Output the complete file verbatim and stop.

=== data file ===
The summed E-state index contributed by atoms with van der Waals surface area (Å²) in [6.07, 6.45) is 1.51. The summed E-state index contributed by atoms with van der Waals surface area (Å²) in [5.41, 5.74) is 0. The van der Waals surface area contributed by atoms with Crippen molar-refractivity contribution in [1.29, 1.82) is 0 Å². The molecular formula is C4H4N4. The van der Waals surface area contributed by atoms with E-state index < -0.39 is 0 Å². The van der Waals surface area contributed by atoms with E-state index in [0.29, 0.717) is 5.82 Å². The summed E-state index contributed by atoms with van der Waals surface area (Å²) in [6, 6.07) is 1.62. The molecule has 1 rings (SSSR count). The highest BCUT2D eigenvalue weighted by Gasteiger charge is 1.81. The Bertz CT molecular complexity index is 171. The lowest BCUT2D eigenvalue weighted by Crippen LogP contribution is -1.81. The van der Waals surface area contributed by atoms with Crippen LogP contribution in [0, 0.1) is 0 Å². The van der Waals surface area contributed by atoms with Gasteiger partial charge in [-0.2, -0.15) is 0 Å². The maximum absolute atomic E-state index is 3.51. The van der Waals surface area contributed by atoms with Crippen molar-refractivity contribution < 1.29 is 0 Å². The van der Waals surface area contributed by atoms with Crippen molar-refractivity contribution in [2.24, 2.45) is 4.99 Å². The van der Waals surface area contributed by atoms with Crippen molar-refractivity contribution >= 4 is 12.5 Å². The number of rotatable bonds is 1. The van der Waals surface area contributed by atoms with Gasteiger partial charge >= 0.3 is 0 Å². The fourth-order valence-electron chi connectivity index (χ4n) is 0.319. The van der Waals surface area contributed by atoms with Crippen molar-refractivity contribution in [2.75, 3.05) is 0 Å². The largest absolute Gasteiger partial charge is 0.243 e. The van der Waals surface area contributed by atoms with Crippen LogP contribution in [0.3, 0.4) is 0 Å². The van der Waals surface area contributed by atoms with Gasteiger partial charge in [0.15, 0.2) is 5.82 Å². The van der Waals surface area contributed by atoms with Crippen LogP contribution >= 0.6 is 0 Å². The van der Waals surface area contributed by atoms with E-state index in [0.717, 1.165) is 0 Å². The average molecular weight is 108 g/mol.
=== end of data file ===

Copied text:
The summed E-state index contributed by atoms with van der Waals surface area (Å²) in [6.07, 6.45) is 1.51. The summed E-state index contributed by atoms with van der Waals surface area (Å²) in [5.41, 5.74) is 0. The van der Waals surface area contributed by atoms with Crippen molar-refractivity contribution in [1.29, 1.82) is 0 Å². The molecular formula is C4H4N4. The van der Waals surface area contributed by atoms with E-state index < -0.39 is 0 Å². The van der Waals surface area contributed by atoms with E-state index in [0.29, 0.717) is 5.82 Å². The summed E-state index contributed by atoms with van der Waals surface area (Å²) in [6, 6.07) is 1.62. The molecule has 1 rings (SSSR count). The highest BCUT2D eigenvalue weighted by Gasteiger charge is 1.81. The Bertz CT molecular complexity index is 171. The lowest BCUT2D eigenvalue weighted by Crippen LogP contribution is -1.81. The van der Waals surface area contributed by atoms with Crippen LogP contribution in [0, 0.1) is 0 Å². The van der Waals surface area contributed by atoms with Gasteiger partial charge in [-0.2, -0.15) is 0 Å². The maximum absolute atomic E-state index is 3.51. The van der Waals surface area contributed by atoms with Crippen molar-refractivity contribution < 1.29 is 0 Å². The van der Waals surface area contributed by atoms with Crippen molar-refractivity contribution in [2.24, 2.45) is 4.99 Å². The van der Waals surface area contributed by atoms with Crippen molar-refractivity contribution >= 4 is 12.5 Å². The number of rotatable bonds is 1. The van der Waals surface area contributed by atoms with Gasteiger partial charge >= 0.3 is 0 Å². The fourth-order valence-electron chi connectivity index (χ4n) is 0.319. The van der Waals surface area contributed by atoms with Crippen molar-refractivity contribution in [2.75, 3.05) is 0 Å². The largest absolute Gasteiger partial charge is 0.243 e. The van der Waals surface area contributed by atoms with Crippen LogP contribution in [0.3, 0.4) is 0 Å². The van der Waals surface area contributed by atoms with Gasteiger partial charge in [0.15, 0.2) is 5.82 Å². The van der Waals surface area contributed by atoms with Crippen LogP contribution >= 0.6 is 0 Å². The van der Waals surface area contributed by atoms with E-state index in [0.717, 1.165) is 0 Å². The average molecular weight is 108 g/mol.